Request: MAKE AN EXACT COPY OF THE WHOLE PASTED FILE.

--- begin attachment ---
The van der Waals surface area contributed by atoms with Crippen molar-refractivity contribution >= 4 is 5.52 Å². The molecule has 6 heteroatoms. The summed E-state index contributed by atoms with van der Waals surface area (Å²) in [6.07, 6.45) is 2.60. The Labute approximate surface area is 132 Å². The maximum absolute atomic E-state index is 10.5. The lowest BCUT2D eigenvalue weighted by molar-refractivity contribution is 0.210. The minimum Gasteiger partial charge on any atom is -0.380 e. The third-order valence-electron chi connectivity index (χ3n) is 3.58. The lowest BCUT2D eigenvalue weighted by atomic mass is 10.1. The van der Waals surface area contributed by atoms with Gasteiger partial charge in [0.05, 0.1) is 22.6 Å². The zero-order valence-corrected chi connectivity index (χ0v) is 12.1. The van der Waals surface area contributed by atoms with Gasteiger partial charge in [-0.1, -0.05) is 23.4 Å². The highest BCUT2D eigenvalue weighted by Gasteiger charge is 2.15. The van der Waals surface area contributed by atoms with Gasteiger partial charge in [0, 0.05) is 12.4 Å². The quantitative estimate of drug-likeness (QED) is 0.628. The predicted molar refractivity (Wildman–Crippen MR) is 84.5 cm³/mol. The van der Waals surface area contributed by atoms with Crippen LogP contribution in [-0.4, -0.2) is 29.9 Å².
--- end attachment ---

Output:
The van der Waals surface area contributed by atoms with Crippen molar-refractivity contribution >= 4 is 5.52 Å². The molecule has 6 heteroatoms. The summed E-state index contributed by atoms with van der Waals surface area (Å²) in [6.07, 6.45) is 2.60. The Labute approximate surface area is 132 Å². The maximum absolute atomic E-state index is 10.5. The lowest BCUT2D eigenvalue weighted by molar-refractivity contribution is 0.210. The minimum Gasteiger partial charge on any atom is -0.380 e. The third-order valence-electron chi connectivity index (χ3n) is 3.58. The lowest BCUT2D eigenvalue weighted by atomic mass is 10.1. The van der Waals surface area contributed by atoms with Gasteiger partial charge in [0.05, 0.1) is 22.6 Å². The zero-order valence-corrected chi connectivity index (χ0v) is 12.1. The van der Waals surface area contributed by atoms with Gasteiger partial charge in [-0.1, -0.05) is 23.4 Å². The highest BCUT2D eigenvalue weighted by Gasteiger charge is 2.15. The van der Waals surface area contributed by atoms with Gasteiger partial charge in [0, 0.05) is 12.4 Å². The quantitative estimate of drug-likeness (QED) is 0.628. The predicted molar refractivity (Wildman–Crippen MR) is 84.5 cm³/mol. The van der Waals surface area contributed by atoms with Crippen LogP contribution in [-0.4, -0.2) is 29.9 Å².